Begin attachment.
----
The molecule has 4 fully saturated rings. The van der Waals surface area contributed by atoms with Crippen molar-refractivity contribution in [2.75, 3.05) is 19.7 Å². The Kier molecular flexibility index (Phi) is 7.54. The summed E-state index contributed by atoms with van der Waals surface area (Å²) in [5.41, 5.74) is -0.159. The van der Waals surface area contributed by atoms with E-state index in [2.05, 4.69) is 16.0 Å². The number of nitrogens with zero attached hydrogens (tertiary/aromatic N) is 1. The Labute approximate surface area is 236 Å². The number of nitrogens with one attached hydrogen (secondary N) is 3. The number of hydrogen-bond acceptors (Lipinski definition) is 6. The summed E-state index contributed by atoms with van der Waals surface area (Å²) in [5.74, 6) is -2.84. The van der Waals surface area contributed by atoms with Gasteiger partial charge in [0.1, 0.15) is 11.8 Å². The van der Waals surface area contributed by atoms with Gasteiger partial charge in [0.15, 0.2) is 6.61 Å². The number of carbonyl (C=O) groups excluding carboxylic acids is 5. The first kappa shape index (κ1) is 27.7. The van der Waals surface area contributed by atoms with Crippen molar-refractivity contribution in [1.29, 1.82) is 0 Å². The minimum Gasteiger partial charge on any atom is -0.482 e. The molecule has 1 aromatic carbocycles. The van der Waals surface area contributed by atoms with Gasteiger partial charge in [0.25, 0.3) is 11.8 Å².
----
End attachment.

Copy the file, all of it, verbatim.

The molecule has 4 fully saturated rings. The van der Waals surface area contributed by atoms with Crippen molar-refractivity contribution in [2.75, 3.05) is 19.7 Å². The Kier molecular flexibility index (Phi) is 7.54. The summed E-state index contributed by atoms with van der Waals surface area (Å²) in [5.41, 5.74) is -0.159. The van der Waals surface area contributed by atoms with E-state index in [2.05, 4.69) is 16.0 Å². The number of nitrogens with zero attached hydrogens (tertiary/aromatic N) is 1. The Labute approximate surface area is 236 Å². The number of nitrogens with one attached hydrogen (secondary N) is 3. The number of hydrogen-bond acceptors (Lipinski definition) is 6. The summed E-state index contributed by atoms with van der Waals surface area (Å²) in [5.74, 6) is -2.84. The van der Waals surface area contributed by atoms with Gasteiger partial charge in [0.1, 0.15) is 11.8 Å². The van der Waals surface area contributed by atoms with Gasteiger partial charge in [0.15, 0.2) is 6.61 Å². The number of carbonyl (C=O) groups excluding carboxylic acids is 5. The first kappa shape index (κ1) is 27.7. The van der Waals surface area contributed by atoms with Crippen molar-refractivity contribution in [1.29, 1.82) is 0 Å². The minimum Gasteiger partial charge on any atom is -0.482 e. The molecule has 1 aromatic carbocycles. The van der Waals surface area contributed by atoms with Gasteiger partial charge in [0.25, 0.3) is 11.8 Å².